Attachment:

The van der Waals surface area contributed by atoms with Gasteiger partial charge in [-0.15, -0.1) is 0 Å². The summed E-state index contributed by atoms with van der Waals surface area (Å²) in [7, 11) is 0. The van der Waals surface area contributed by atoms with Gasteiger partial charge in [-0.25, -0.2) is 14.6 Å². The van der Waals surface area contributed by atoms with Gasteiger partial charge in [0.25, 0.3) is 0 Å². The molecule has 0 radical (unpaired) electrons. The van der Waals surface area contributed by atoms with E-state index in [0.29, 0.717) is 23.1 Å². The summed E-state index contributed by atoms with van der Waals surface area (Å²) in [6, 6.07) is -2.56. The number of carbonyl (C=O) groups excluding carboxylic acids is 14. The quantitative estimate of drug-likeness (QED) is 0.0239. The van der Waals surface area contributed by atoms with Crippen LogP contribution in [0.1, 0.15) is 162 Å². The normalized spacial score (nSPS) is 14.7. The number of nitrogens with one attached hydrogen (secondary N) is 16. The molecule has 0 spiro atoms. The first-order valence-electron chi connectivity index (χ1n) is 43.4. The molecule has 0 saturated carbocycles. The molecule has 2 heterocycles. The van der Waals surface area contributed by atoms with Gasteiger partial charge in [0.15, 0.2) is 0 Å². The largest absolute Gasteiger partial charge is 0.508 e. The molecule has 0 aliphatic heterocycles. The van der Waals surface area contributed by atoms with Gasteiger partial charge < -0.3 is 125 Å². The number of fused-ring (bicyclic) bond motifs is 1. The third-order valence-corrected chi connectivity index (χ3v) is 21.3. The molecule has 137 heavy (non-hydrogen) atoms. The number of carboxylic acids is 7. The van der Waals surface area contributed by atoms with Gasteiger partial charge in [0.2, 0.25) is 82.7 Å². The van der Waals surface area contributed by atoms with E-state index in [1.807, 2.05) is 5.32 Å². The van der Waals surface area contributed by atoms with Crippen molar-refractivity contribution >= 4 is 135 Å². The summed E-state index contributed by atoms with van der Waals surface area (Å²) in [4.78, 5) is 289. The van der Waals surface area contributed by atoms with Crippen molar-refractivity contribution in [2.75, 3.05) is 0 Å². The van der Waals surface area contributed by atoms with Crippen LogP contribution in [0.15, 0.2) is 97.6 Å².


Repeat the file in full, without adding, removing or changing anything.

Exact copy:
The van der Waals surface area contributed by atoms with Gasteiger partial charge in [-0.15, -0.1) is 0 Å². The summed E-state index contributed by atoms with van der Waals surface area (Å²) in [7, 11) is 0. The van der Waals surface area contributed by atoms with Gasteiger partial charge in [-0.25, -0.2) is 14.6 Å². The van der Waals surface area contributed by atoms with Gasteiger partial charge in [0.25, 0.3) is 0 Å². The molecule has 0 radical (unpaired) electrons. The van der Waals surface area contributed by atoms with E-state index in [0.29, 0.717) is 23.1 Å². The summed E-state index contributed by atoms with van der Waals surface area (Å²) in [6, 6.07) is -2.56. The number of carbonyl (C=O) groups excluding carboxylic acids is 14. The quantitative estimate of drug-likeness (QED) is 0.0239. The van der Waals surface area contributed by atoms with Crippen LogP contribution in [0.1, 0.15) is 162 Å². The normalized spacial score (nSPS) is 14.7. The number of nitrogens with one attached hydrogen (secondary N) is 16. The molecule has 0 spiro atoms. The first-order valence-electron chi connectivity index (χ1n) is 43.4. The molecule has 0 saturated carbocycles. The molecule has 2 heterocycles. The van der Waals surface area contributed by atoms with Gasteiger partial charge in [0.15, 0.2) is 0 Å². The largest absolute Gasteiger partial charge is 0.508 e. The molecule has 0 aliphatic heterocycles. The van der Waals surface area contributed by atoms with Gasteiger partial charge < -0.3 is 125 Å². The number of fused-ring (bicyclic) bond motifs is 1. The third-order valence-corrected chi connectivity index (χ3v) is 21.3. The molecule has 137 heavy (non-hydrogen) atoms. The number of carboxylic acids is 7. The van der Waals surface area contributed by atoms with Gasteiger partial charge in [0.2, 0.25) is 82.7 Å². The van der Waals surface area contributed by atoms with E-state index in [1.807, 2.05) is 5.32 Å². The van der Waals surface area contributed by atoms with Crippen molar-refractivity contribution >= 4 is 135 Å². The summed E-state index contributed by atoms with van der Waals surface area (Å²) in [4.78, 5) is 289. The van der Waals surface area contributed by atoms with Crippen molar-refractivity contribution in [2.75, 3.05) is 0 Å². The van der Waals surface area contributed by atoms with Crippen LogP contribution in [0.15, 0.2) is 97.6 Å².